A Day in Aix-en-Provence: Three Must-Dos

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Aix-en-Provence, France

The smart, attractive southern French town of Aix has quite a different vibe to it’s neighbour, Marseille.  It’s sleepy, it’s refined, it gave birth to the delightful confection, the calisson… and it’s served as an inspirational spot to paint for countless artists.

Certainly if you are a fan of Cézanne, Aix is worth a visit.  He was born in the town and went back to live there – you can even visit his atelier.  If you want to find out more about his association with the town, you can check out this website: www.cezanne-en-provence.com

But if you, like me, find the whole Cézanne thing not interesting, then there is still plenty to get out of a leisurely spent day in Aix.  Even without having any particular place to make for, you can have a great day, lounging about having ice-creams, coffees, and… yes, calissons.  The laid-back atmosphere of the town encourages you take the day slowly, and if you go in the summer, the heat will beat you into it too.

Calissons of Le Roy René

Okay, so until I came to France, I’d never seen, or heard of, calissons.  Now I think they’re God’s gift.  They’re basically made of local candied melon and orange peel and almond, and topped off with a thin layer of icing.  They don’t look, or sound, too prepossessing, but that’s before you try one.  The plain version is jolly nice, but the flavoured ones are incredible.

There are many companies who make the calisson, and I sampled them from a couple of shops.  My favourite was Le Roy René – founded in 1920, the company initially specialised in nougat, before taking on Aix-en-Provence’s famous calisson in 1947.  The staff in the shop are friendly and circulate with trays of goodies for you to sample.

The legend of the calisson is based around the wedding of Jeanne de Laval and King René, in 1454.  Their pictures as donors are on the triptych on show at the Cathedral.  Anyway, the Queen was not of a cheerful disposition, so the King’s confectioner created a new sweet and served it to her at the end of the wedding feast.  These finally brought a smile to her lips – she asked what they were called, and the answer, in Provençal, was ‘Di calin soun’ (these are little cuddles).  It’s a cute story, and doubtless untrue – its origins appear to be Italian – but what is true is the fact that people have loved this diamond shaped treats for centuries – a famous French troubadour, Claude Bruyes, sang about them in the 16th century, and a century later Madame de Sévigné took the time to thank her daughter for a shipment of calisson to her in Paris.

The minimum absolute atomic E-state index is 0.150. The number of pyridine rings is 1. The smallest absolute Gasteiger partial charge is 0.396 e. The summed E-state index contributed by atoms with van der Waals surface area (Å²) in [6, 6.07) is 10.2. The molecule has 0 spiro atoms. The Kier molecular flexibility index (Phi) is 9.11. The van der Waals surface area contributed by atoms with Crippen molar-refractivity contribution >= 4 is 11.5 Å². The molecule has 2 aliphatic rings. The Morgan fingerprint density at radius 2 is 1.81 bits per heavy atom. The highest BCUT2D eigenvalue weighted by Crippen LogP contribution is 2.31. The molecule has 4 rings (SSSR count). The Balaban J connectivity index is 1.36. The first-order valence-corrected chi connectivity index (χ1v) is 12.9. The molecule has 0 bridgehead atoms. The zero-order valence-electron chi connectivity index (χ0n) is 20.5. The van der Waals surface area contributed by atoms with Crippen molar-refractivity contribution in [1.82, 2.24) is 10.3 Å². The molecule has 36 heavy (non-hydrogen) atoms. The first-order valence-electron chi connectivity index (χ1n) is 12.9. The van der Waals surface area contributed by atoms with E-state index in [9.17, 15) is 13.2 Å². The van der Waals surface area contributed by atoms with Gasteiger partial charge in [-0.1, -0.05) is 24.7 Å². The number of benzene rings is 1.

But they’re not just a treat; in 1630, the city was ravaged by a plague. When the epidemic came to an end, an Assessor named Martelly pledged to have an annual thanksgiving service dedicated to the patron saint of the city, Saint-Marie-de-la-Seds.  Calissons were distributed during that first service and have been ever since.  On the first Sunday in September calissons are blessed before being distributed.

There are many shops selling the calissons – a number have been going longer than La Roy René, but I was particularly drawn by the aesthetic of this shop, and preferred the flavour to the other two I tried.  But it’s personal taste.  Knock yourself out – try them all!


So now you’ve gorged on enough sugar to keep you going for… like forever, you are now ready to go do something cultural.  Say hello to the Cathedral.  It’s grand, beautiful and has some cool art on show.

Musée Granet and Granet XX

If you like your art, then the Granet Museums are worth visiting.  The Musée Granet has an interesting – though not that exciting – collection of paintings, including some Cézannes.  The Granet XX is basically 20th century art, which is from the collection of Jean Planque, and has a fine selection of Picassos.

Further Information

For further tourist information, you can get information in English here: www.aixenprovencetourism.com

The city hosts various musical events and exhibitions – you can get information about both from the above website.

How To Get There

Getting to Aix-en-Provence from Marseille is very easy.  The best way is by no. 50 bus – it goes every five minutes from the bus station at the back of St Charles (and the website info is in English!): www.lecaraixmarseille.com

DO NOT make the same mistake as me, and go to the TVG Station thinking it was the main train station of Aix-en-Provence.  It’s literally in the middle of nowhere and you still have to get a bus in, which costs the same as the whole journey from Marseille to the city by the 50 bus.

Stupid, stupid me.  We wasted so much time and money because I didn’t look into the trip properly.  So seriously, go by the 50 bus!!

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